Your story reminded me of when I applied to have my French identity card renewed and was told that I had to prove that I had French nationality! This was because I was born in Algeria before it became independent in 1962. The VERY petty and very stupid official behind the desk at the Préfecture would not accept the fact that since I produced my old ID card, it was proof enough that I was French: how could I not be since that was my nationality until the week before? She told me that I had to prove that my grandparents + parents were French. I just went berserk, I really did. I told her that my grandfather was VERY French and had served his country in WW1, that my father, likewise, had served that same country in WW2 as an air force pilot, had been awarded the Croix de Guerre and Légion d'Honneur, had been a war prisoner in Germany (and been tracked down, in 1961, by De Gaulle's hit men during the Algerian war because he desperately wanted to remain French!!) , that I was a full-time teacher and had done my National service (in both cases, you MUST be French to be "eligible"). I yelled at her and said I wanted to see the person in charge. Did she want a blood of FRENCH blood as a valid enough proof? I flung back at her the forms that she'd asked me to fill in and stormed out of the Préfecture. As soon as I got home, I thought I must get straight to the top, so I rang the Ministère de l'Intérieur in Paris. Luck was with me: a VERY kind and very UNpetty official took note of my complaint and told me: "You can go back to your local Préfecture in 20 minutes, your French ID card will be renewed. " I did, the same petty bureaucrat looked sheepish and told me all was in order. I loved that sense of justice and right triumphing over stupidity and the "c'est comme ça, Monsieur" that petty officials fling in your face with a sense of self-righteous superiority.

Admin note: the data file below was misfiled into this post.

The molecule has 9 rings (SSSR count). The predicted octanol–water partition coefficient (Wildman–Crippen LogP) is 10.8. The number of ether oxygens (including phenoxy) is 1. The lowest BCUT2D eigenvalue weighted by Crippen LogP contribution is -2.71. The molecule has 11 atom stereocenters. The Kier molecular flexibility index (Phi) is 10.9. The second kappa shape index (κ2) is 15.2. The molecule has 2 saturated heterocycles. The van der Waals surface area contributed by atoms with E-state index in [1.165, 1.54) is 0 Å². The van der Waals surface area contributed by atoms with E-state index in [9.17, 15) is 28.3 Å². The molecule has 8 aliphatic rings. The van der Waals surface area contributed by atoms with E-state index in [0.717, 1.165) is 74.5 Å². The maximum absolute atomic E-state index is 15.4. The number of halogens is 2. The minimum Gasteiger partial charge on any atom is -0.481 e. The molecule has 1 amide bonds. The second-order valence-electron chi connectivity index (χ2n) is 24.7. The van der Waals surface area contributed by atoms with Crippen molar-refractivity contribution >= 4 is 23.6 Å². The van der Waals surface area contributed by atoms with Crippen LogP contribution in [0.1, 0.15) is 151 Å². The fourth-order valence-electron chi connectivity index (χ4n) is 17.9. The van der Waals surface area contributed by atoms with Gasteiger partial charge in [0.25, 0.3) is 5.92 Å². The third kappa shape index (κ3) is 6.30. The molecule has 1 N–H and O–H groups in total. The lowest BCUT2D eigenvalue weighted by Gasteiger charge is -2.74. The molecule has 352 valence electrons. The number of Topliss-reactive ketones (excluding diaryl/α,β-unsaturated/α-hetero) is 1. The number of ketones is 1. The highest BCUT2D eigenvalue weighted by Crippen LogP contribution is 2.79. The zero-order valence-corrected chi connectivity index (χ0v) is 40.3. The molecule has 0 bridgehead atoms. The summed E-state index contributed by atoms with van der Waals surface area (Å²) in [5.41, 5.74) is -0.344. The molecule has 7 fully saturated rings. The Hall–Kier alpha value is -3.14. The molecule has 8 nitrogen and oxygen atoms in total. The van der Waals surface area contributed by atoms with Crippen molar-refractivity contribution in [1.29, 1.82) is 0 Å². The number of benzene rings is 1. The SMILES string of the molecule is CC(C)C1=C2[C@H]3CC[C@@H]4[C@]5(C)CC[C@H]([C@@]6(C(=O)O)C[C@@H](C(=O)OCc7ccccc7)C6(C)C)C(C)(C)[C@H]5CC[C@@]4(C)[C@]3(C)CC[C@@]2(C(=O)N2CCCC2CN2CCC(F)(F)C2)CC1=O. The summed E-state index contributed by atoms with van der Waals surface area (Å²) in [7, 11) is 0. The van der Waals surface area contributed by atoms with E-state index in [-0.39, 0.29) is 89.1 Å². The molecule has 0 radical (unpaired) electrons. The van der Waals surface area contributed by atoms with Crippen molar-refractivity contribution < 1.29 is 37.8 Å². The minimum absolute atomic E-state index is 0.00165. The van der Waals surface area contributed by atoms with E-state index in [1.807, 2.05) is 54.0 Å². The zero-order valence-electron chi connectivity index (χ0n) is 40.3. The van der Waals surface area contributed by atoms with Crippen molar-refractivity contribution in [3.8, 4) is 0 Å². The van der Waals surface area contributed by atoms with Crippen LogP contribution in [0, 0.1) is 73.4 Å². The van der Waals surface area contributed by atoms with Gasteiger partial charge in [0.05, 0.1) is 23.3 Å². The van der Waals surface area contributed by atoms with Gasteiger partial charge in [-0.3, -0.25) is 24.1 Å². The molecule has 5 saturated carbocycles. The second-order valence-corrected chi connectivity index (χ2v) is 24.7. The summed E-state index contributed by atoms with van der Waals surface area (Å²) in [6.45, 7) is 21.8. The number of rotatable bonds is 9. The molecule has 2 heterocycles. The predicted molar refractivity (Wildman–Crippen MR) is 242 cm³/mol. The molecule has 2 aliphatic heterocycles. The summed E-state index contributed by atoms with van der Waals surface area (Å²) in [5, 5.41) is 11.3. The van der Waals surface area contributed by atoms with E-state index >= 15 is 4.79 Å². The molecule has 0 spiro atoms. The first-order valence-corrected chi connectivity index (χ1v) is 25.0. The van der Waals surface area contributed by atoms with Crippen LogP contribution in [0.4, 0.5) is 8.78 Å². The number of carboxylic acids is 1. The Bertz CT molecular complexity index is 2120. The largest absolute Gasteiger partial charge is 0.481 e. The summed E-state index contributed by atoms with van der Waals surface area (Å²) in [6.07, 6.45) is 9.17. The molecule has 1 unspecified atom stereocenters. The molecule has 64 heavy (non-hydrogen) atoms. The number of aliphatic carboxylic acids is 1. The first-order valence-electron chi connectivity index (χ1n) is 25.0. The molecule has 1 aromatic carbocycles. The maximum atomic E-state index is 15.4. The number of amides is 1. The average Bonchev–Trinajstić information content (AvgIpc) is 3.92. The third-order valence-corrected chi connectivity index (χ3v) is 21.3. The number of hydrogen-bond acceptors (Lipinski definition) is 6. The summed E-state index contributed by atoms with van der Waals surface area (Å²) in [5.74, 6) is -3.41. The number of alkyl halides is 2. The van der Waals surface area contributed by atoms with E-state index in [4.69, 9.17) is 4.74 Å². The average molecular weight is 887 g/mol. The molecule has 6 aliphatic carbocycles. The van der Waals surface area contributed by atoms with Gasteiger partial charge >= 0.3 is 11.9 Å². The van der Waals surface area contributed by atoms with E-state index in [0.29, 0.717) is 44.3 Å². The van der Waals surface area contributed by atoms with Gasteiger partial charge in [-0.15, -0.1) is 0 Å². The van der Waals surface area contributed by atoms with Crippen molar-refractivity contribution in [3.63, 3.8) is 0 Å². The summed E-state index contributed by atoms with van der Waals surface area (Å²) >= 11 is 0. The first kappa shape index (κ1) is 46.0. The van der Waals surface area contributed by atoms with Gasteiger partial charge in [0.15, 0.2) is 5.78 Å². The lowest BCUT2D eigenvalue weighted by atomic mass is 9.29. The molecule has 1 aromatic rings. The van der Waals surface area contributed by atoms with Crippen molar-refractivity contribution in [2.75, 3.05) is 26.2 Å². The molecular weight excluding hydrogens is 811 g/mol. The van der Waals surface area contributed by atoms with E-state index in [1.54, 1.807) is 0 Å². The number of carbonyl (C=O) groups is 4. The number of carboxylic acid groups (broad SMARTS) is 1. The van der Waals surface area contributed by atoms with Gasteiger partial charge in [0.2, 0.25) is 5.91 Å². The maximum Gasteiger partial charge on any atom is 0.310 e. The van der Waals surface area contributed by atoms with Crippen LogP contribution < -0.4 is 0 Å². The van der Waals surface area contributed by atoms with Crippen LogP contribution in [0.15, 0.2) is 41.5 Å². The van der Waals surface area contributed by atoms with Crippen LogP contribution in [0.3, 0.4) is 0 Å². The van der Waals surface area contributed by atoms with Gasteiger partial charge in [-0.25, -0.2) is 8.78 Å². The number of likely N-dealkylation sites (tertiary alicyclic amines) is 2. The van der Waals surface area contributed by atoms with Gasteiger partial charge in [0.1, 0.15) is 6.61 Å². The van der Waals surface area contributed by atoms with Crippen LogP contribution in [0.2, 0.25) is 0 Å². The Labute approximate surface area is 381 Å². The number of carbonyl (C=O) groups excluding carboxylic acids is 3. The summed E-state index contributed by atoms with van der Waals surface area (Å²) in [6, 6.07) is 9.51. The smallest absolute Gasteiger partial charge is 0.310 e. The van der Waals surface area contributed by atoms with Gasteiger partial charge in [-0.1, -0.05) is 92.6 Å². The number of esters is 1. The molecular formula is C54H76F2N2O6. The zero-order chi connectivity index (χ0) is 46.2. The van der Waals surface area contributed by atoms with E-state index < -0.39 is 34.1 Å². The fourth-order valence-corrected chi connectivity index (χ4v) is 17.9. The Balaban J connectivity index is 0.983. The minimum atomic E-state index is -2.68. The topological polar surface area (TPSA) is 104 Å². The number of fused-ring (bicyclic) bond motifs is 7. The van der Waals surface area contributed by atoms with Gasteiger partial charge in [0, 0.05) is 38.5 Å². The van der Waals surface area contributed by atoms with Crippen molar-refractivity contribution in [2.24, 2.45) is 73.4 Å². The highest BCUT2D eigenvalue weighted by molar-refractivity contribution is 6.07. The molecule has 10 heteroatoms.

6. I knew it was dangerous, L, but not to what extent. I won’t do that again in a hurry.

    I also knew mornings were murder.

    LH, I sincerely hope it will be backdated (they seem even more reticent to give me money than the Brits, who, in comparison, look unbelievably efficient. LOL!) I didn’t have the option to ‘wear’ my backpack in front of me at the V&A. I do that when it’s raining and I’m using an umbrella. I know it looks strange, but I don’t care.

    Descartes didn’t know how difficult things would become a few centuries down the road, did he, GSE?

    L, there was nothing on open shelves in the Jewellery Gallery, but it is extremely narrow. I would have made off with a couple of Roman rings or Art Deco bracelets, I think. The medieval Spanish gold was a bit ostentatious.

    Welcome back, TLP! I know you’re around. I read you; you read me – from time to time. That’s absolutely fine. :-)

    J-P, I haven’t seen the colour of that money yet. It’s even possible I won’t get any money at all because I may not have earned enough during the years I worked in France. It would be outrageous, actually, and a double whammy: you get a badly paid job when you’re young – probably because there’s nothing else you can do, then, years later, you don’t get a pension because you didn’t contribute enough. Great! (I’m a West London girl, btw.)

    I didn’t know you were a Pied-Noir, J-P. We moved to Nice in 1962 and all the new pupils at the Lycée Calmette came from North Africa – except me and another girl (we both came from Paris): obviously, we became best friends straight away. Anyway, your story had me in stitches. Those people are such morons! Years ago, when there was a crackdown on French people who couldn’t trace their ancestors back to the Crusades, a friend of mine scared me by saying that I would have a hard time getting a new ID card because my parents hadn’t been naturalized yet when I was born; they became French a couple of weeks after my birth, I think. I was a bit anxious when I went to the French Consulate to have my carte d’identité renewed, but I shouldn’t have worried at all: the nice woman behind the desk told me I didn’t need one at all since I had a passport. I’d always thought – erroneously – that it was compulsory. So I haven’t had one for a very long time. One less thing to bother about and one less document with a scary photo on it.